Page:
(Trigger alert: if sad articles make you depressed, you may want to skip this one.)

“COVID loss” is a thing. (So is COVID anxiety.)

In 2020, an average of about 40 Canadians passed away every day due to complications from Coronavirus. According to Google Trends, about 30 Canadians daily searched Google for “COVID loss”, 22 for “COVID anxiety” and 15 for “COVID depression”. While those web search numbers seem low, they track closely with Canadian COVID hospitalizations and fatalities. More importantly, they show that COVID loss is a tangible concern for a significant number of people. COVID loss remains largely invisible to many of us, who do not personally know anyone who has died or even gotten sick from the virus. Yet the numbers definitively add COVID to the the list of major life threatening diseases. Any disease is serious, but COVID presents unique challenges when it comes to grieving.

 

Tracking with COVID deaths, online activity around COVID loss, anxiety and depression peaked in March 2020 and is once again on the upswing.

Society is in a state of grieving.

Grief is not just about loss of life, but the loss of anything held dear. Losing a job, a pet, a limb, a relationship, a sense of safety, a way of life are just a few examples of losses people can legitimately grieve. No matter the loss, the feelings are always real. Some researchers have observed that society as a whole seems to be grieving the loss of life as it once was. In the early days of the pandemic it was common to hear I can’t wait until things back back to normal. But it slowly dawned on us that normal might not return. That whatever lies ahead will be a new normal, with many patterns of life learned during COVID becoming fixtures in a future landscape. We have moved through classic stages of grief in trying to grapple with this loss – denial, bargaining, anger… with, let’s face it, acceptance the light at the end of a very lung tunnel.

Difficult times amplify the experience of grief and loss.

When already “shell-shocked” in a state of at least low level grief, the actual loss of a loved one is even harder. Then we have to face the challenge of a new loss with our ability to cope already weakened. For millennia, grieving has always been a shared, communal experience where comfort is mediated to those grieving by the presence and touch of others. Those methods of consolation are severely limited by PPE, physical barriers and time-constrained Zoom meetings. Holding up an iPad in the ICU, this social worker connects isolated COVID-19 patients with loved ones at home.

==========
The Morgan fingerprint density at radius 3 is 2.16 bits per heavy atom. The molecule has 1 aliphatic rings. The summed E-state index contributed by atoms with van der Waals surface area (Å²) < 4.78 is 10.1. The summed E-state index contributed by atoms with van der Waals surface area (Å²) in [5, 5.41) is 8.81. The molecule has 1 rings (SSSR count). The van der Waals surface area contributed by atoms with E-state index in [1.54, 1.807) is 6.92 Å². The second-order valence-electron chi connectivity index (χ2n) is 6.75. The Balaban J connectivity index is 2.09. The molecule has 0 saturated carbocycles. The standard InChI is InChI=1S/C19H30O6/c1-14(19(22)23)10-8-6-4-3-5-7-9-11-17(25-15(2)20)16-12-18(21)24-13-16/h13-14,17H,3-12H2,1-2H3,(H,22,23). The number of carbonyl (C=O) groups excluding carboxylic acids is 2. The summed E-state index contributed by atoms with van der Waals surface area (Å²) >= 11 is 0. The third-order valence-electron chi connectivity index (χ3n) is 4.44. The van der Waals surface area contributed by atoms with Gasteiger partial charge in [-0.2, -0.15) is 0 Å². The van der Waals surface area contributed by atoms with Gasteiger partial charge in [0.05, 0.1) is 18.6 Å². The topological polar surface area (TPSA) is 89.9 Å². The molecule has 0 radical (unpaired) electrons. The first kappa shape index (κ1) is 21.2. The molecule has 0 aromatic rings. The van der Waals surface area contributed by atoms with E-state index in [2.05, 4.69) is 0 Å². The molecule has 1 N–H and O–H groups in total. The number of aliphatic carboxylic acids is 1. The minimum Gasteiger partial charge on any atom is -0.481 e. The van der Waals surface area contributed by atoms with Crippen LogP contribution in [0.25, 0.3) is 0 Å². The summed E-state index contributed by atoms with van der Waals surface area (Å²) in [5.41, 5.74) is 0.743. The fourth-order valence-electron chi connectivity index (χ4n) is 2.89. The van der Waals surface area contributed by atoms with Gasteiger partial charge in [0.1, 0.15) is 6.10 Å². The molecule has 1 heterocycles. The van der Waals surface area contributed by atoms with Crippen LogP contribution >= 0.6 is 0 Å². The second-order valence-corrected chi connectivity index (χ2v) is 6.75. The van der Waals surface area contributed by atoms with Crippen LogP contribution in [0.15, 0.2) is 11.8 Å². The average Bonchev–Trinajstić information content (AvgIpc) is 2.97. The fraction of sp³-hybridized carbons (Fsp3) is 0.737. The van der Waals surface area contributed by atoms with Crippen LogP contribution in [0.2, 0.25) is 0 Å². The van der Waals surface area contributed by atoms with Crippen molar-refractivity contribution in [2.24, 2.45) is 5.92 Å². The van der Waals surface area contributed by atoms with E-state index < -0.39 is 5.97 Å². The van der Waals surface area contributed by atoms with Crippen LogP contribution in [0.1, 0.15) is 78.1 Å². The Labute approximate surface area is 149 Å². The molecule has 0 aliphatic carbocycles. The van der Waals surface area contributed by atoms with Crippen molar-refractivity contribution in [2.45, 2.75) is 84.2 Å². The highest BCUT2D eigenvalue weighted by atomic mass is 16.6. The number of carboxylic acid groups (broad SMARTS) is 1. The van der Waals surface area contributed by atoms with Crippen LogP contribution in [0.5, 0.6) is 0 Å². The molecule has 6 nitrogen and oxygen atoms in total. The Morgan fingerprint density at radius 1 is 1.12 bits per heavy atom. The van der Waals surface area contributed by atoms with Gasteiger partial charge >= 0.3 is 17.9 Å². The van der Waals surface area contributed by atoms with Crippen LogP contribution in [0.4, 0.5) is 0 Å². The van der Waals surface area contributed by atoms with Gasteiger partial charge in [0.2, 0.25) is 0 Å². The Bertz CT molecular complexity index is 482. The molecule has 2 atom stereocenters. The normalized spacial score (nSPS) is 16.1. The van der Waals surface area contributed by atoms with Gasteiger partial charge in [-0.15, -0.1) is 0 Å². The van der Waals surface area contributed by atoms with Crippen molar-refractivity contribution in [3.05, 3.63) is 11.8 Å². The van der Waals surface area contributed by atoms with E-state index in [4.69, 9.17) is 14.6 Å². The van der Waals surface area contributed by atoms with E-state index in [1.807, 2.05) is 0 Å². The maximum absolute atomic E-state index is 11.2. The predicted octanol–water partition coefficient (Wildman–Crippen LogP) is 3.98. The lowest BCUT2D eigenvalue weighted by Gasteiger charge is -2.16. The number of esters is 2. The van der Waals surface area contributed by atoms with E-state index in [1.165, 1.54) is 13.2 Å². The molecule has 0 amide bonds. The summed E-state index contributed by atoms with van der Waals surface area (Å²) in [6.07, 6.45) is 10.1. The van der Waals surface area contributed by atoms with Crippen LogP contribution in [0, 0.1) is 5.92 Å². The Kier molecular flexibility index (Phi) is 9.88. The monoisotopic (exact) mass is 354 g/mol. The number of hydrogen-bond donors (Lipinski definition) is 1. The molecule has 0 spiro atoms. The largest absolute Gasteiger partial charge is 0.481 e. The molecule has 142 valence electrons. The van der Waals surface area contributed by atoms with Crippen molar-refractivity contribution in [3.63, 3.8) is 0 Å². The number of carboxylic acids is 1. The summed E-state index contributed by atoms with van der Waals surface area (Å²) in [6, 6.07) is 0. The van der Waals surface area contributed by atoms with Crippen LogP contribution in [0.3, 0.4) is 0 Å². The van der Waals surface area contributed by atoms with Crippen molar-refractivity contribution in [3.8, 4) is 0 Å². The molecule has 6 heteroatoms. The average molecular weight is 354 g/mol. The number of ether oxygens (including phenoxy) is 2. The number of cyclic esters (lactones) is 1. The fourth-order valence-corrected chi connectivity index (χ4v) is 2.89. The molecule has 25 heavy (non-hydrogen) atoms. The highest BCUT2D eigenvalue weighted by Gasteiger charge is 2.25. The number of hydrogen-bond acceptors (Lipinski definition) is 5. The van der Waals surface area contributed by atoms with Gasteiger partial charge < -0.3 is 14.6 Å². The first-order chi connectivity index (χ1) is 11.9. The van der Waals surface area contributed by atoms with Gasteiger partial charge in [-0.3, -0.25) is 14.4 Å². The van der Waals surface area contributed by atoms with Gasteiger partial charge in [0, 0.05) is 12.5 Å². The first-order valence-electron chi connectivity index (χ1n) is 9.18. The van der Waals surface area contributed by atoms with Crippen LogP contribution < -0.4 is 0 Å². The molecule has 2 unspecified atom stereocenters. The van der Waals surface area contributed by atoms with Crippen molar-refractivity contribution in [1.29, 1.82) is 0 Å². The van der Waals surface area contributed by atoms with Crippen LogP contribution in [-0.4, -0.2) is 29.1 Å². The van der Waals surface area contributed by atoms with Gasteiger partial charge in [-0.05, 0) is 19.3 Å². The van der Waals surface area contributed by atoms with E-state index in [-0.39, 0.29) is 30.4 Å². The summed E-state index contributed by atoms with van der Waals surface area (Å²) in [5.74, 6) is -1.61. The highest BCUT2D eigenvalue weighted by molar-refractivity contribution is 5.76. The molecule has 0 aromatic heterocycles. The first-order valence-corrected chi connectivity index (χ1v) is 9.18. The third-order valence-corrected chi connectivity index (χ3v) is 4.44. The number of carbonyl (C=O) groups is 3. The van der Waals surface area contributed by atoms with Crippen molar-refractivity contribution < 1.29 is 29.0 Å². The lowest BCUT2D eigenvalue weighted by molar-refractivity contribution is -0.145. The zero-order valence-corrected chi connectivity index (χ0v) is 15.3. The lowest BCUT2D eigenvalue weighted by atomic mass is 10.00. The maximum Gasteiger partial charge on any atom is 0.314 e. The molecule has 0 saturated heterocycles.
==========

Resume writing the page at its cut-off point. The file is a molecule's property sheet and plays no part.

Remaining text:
Survivor Guilt Is Real

According to Wikipedia, Survivor guilt is “a mental condition that occurs when a person believes they have done something wrong by surviving a traumatic or tragic event when others did not, often feeling self-guilt.” Is losing a loved one traumatic? Of course it is. Is losing a loved one during a pandemic traumatic? Doubly so. Regret can be a strong emotion with the loss of a loved one during COVID. As human beings we are made for connection and we want to give our loved ones the comfort of our physical presence. We want to gather around them so they can experience the sense of care. Instead a nurse, rolls a computer monitor into the hospital room. And those of us who are left feel the guilt of not having been able to care for them the way they deserved, because quarantine protocols prevented it. Some of us were also sick with COVID and live with the awareness that we may have passed it on to the loved one. One researcher says, “Survivor guilt can result in a range of emotions, from shame to a sense of unworthiness or even anger.” She continues, “Unless we tackle survivor guilt, it could ultimately add to the mental health burden of COVID-19 by manifesting as future depression, anxiety or post-traumatic stress disorder.” (From theconversation.com  )

Read also: ‘I gave this to my dad’: COVID-19 survivors grapple with guilt of infecting family

An Uncertain Future

Even as vaccinations become more widely available and case counts become manageable, it is difficult to predict long term second order effects of the disease. Will everyone recover fully or will they suffer from long term heart and lung issues? How immune will people become once fully vaccinated? How long will the immunity last? How prepared will we be for mutations to the virus? What will it take for society as a whole to move to a state of acceptance and move on with life? One thing is certain: COVID is with us as a physical and mental health issue for the months and years to come.

Here To Stay

At The Family Enhancement Centre, we hope you have not been personally affected by a COVID loss. If you have a lost a loved one this year, you have our sincere condolences. We are here to help deal sort of feelings, deal with the practical concerns of bereavement and begin to make sense of the loss. Talk to a friend, phone a help line, access your work’s EAP (Employee Assistance Program) or seek the help of a professional grief counsellor who can help you accept your feelings and see the light at the end of the tunnel. We would be happy to put you in touch with one.